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The flowers of history, especially such as relate to the affairs of Britain. Vol. II. A.D. 1066 to A.D. I307.


Sir John Froissart's Chronicles of England, France, Spain and the Ajoining Countries from the latter part of the reign of Edward II to the coronation of Henry IV in 12 volumes 

Chronicles of Enguerrand De Monstrelet (Sir John Froissart's Chronicles continuation) in 13 volumes 

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The flowers of history, especially such as relate to the affairs of Britain. Vol. II. A.D. 1066 to A.D. I307.
page 532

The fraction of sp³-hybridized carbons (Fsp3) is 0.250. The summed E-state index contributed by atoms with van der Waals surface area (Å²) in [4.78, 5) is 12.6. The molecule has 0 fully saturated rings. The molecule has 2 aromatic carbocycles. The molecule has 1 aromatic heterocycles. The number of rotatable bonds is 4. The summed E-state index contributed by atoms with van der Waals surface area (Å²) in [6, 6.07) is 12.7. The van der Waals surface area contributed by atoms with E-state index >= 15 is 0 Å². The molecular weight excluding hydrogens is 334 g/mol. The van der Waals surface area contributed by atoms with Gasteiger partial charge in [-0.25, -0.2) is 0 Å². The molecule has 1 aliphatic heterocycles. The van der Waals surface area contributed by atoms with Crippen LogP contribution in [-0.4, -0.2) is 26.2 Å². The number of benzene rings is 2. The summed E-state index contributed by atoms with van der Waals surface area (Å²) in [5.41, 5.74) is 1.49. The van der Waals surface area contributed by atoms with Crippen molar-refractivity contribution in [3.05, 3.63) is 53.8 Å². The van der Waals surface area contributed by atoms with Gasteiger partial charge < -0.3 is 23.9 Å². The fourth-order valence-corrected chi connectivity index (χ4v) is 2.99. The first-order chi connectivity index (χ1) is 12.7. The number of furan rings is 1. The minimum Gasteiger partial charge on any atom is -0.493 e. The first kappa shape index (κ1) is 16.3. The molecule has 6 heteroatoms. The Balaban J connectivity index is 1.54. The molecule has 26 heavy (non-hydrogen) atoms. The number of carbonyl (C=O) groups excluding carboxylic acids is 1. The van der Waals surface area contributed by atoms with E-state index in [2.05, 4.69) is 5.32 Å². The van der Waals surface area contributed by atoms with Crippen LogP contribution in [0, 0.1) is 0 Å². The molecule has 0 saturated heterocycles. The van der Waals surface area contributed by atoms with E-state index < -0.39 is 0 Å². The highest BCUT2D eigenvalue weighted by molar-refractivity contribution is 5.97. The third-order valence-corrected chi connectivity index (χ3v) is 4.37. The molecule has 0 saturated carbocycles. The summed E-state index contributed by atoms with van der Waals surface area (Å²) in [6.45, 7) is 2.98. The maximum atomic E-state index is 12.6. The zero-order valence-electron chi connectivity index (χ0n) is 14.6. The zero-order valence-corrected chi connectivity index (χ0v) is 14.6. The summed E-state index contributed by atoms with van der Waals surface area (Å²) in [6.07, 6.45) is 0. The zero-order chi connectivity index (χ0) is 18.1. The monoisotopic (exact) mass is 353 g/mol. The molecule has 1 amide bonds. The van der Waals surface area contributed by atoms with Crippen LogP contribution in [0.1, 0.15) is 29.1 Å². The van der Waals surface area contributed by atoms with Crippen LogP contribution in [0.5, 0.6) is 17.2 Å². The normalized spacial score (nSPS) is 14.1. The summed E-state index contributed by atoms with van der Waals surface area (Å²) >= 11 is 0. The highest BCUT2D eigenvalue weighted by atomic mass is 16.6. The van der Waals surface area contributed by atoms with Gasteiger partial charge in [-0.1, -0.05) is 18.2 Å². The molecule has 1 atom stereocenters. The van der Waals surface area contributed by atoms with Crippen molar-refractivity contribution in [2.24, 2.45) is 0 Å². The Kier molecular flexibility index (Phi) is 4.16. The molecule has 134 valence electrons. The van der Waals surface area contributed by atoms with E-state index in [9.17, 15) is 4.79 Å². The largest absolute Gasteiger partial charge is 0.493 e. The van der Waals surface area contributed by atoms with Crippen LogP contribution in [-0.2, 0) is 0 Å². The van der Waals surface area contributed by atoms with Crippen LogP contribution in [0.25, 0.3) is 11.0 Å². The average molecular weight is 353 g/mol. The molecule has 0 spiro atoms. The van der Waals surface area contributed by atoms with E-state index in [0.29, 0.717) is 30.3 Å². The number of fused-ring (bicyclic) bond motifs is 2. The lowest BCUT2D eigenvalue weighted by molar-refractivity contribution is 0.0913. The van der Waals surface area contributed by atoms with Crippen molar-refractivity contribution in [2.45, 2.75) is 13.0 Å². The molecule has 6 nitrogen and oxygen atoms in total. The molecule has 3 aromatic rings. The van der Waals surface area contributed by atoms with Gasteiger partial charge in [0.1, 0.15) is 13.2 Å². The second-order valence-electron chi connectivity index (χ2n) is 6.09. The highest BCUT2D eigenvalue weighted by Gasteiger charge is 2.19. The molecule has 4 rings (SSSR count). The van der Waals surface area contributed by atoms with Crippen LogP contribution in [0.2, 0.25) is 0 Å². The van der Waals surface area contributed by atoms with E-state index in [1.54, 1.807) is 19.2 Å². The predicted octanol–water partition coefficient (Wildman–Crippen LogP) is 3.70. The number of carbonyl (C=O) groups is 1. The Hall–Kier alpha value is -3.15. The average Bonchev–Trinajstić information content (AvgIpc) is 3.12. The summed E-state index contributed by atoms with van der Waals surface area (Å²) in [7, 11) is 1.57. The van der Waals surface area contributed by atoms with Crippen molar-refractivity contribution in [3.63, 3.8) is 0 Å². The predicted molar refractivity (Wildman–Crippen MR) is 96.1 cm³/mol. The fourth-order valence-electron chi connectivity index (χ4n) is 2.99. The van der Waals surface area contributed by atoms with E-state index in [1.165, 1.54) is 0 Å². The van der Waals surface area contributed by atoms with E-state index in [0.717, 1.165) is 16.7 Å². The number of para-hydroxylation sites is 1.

sins, saying that he had governed his people with lees propriety and tninquillity than a king ought, and that he had accepted the small portions of their properties which they had given him, or which his ministers had extorted without his knowledge, in order to be able by his power to defeat the injurious attempts of his enemies, who thirsted for English blood, that b y taking a small portion of the wealth of the republic, the main quantity might be enjoyed in more tranquillity. Adding further, " Behold, I being about to expose myself to danger,for your sakes do beg. of you, if I return, to receive me as you have now received me, and I will restore to you all that I have taken from you. And if I do not return, then I beg of you to crown my son as your king." And the archbishop being dissolved in tears, and the king promising to observe all these promises faithfully, the whole people with outstretched hands promised fidelity to him. In the mean time, the earls above mentioned intentionally absented themselves, until the petition of each of them for the relief of the country should be listened to. Some said that it would not be advantageous for the king to cross the sea into Flanders, and that they were not bound to afford him their service there, as their ancestors had not been used to do so. Especially as, even while he remained in the kingdom, the Scots, just like the Welch in times past, were renewing their resistance and preparing for war. They also, having first set forth the exhausted state of the community, demanded that he would not for the future exact taillages throughout England. Also, that the liberties contained in Magna Charta, and in the forest charter, should for the future be more effectually observed, and that the king should for the future revoke as null and void all voluntary exactions which were added to these imposts ; and as they were not at once listened to, the aforesaid earls and barons departed in great indignation. But when the king saw this, being desirous of cherishing a spirit of unanimity, and of gaining a victory by persuasion, he commanded the articles contained in the aforesaid charters to be renewed, and likewise to be carefully, obeerved, requiring, in return for this concession, that the eighth money should be given him by his subjects ; which was soon granted him by the people who stood around in his chamber. He also demanded a subsidy from the clergy, who replied that they wished to send letters of supplication to the supreme pontiff

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